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When melanoma is found, more tests may be done to find out if the cancer cells have spread to other parts of the body. This is called staging, and it is necessary to determine the best treatment and management plan.
The American Joint Committee on Cancer (AJCC) stages of melanoma are:
Stage O melanoma
Abnormal cells are found only in the top (outer) layer of skin (epidermal) and have not invaded deeper tissue (dermis or subcutaneous fat). This is termed melanoma in situ.
Stage I (1) melanoma
Cancer invades the superficial portion of the inner layer of skin (dermis), is not ulcerated, has a low mitotic rate (less than 1/mm2), and it has not spread to nearby (regional) lymph nodes. The tumor is less than or equal to 1.0 millimeter in thickness.
Stage IB The tumor is less than or equal to 1.0 millimeter thick and is ulcerated, or has a high mitotic rate (≥1/mm2), or it is 1.01-2.0 millimeters in depth and not ulcerated. It is only in the skin, and has not spread to nearby lymph nodes. Staging of the regional lymph nodes is generally recommended for skin melanomas that are Stage IB and deeper. This is done through a procedure called the Sentinel Lymph Node Biopsy.
Stage II (2) melanoma
Stage IIA The melanoma has invaded the lower part of the inner layer of skin (dermis), but not into the tissue below the skin (the subcutaneous fat) or into nearby lymph nodes. The tumor is 1.0-2.0 millimeters and ulcerated or 2.0-4.0 millimeters and not ulcerated.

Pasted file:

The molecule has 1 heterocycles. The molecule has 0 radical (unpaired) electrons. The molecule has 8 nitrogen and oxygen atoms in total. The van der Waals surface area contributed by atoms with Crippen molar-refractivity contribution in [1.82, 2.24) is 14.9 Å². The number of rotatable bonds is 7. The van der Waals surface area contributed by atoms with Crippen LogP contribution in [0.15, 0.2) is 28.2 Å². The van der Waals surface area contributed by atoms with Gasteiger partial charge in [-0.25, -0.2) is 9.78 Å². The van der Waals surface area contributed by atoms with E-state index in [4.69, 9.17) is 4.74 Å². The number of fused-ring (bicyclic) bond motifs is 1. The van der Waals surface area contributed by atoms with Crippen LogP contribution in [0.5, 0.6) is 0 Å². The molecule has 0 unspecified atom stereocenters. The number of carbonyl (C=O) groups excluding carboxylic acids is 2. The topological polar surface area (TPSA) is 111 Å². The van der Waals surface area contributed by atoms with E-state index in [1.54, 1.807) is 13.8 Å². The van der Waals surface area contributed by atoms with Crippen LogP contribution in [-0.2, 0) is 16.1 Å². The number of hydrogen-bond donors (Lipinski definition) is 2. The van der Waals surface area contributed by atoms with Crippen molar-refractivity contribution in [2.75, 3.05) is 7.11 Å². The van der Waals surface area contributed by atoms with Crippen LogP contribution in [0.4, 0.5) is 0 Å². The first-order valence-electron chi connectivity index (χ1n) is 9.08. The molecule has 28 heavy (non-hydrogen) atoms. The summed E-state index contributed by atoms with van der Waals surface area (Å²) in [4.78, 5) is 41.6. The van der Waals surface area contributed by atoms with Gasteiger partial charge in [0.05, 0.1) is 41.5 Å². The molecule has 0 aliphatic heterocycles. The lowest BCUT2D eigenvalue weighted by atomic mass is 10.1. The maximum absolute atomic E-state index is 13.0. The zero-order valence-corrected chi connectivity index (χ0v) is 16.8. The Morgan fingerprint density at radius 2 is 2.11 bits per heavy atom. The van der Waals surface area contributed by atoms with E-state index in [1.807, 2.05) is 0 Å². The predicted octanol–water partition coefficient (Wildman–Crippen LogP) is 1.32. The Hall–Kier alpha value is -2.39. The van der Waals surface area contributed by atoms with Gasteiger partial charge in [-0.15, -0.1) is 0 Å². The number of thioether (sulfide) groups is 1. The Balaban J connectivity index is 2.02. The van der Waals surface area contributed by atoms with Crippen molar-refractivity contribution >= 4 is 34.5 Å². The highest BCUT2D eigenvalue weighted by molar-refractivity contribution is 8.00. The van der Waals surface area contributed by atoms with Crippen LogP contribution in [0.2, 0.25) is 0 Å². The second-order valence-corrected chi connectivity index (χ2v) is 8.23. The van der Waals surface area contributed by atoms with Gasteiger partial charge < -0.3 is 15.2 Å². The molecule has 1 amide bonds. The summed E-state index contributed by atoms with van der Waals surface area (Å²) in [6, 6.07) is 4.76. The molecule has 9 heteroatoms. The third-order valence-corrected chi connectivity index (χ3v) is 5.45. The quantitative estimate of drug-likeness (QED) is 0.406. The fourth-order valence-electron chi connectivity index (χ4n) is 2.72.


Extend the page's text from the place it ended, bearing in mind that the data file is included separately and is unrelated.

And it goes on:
Stage IIB The melanoma is 2.01-4.0 millimeters thick and ulcerated, or greater than 4.0 millimeters and not ulcerated. It is only in the skin, and not in nearby lymph nodes.
Stage IIC The tumor is greater than 4.0 millimeters thick and ulcerated, but only involves the skin and not regional lymph nodes.
Stage III (3) melanoma
Stage IIIA The melanoma is not ulcerated on the skin, but has spread to one to three nearby lymph nodes microscopically and the nodes are not enlarged (palpable). There is no distant spread.
Stage IIIB The melanoma on the skin is ulcerated and has spread to one to three nearby lymph nodes, but the nodes are not enlarged. There is no distant spread.
The skin melanoma is not ulcerated and has spread to one to three nearby lymph nodes and the nodes are enlarged. There is no distant spread.
The melanoma may or may not be ulcerated and has spread to nearby skin or lymph channels (intralymphatic metastasis, also termed satellite or in-transit disease), but it is not in the regional lymph nodes, and there is no distant spread.
Stage IIIC The tumor is ulcerated and has spread to one to three nearby lymph nodes which are enlarged. There is no distant spread.
The skin melanoma may or may not be ulcerated and has spread to four or more nearby lymph nodes or to clumped (matted) lymph nodes or to nearby skin, lymph channels (in-transit disease), and nodes. The nodes are enlarged (palpable), but there is no distant spread.
Stage IV (4) melanoma
The tumor has spread to other organs, or to skin or lymph nodes far away from the original tumor. Substages for distant disease depend on:
Anatomic sites of involvement (distant skin, subcutaneous tissue, or lymph nodes vs. lungs alone vs. all other distant sites)
Presence or absence of elevated lactate dehydrogenase (LDH) in the blood
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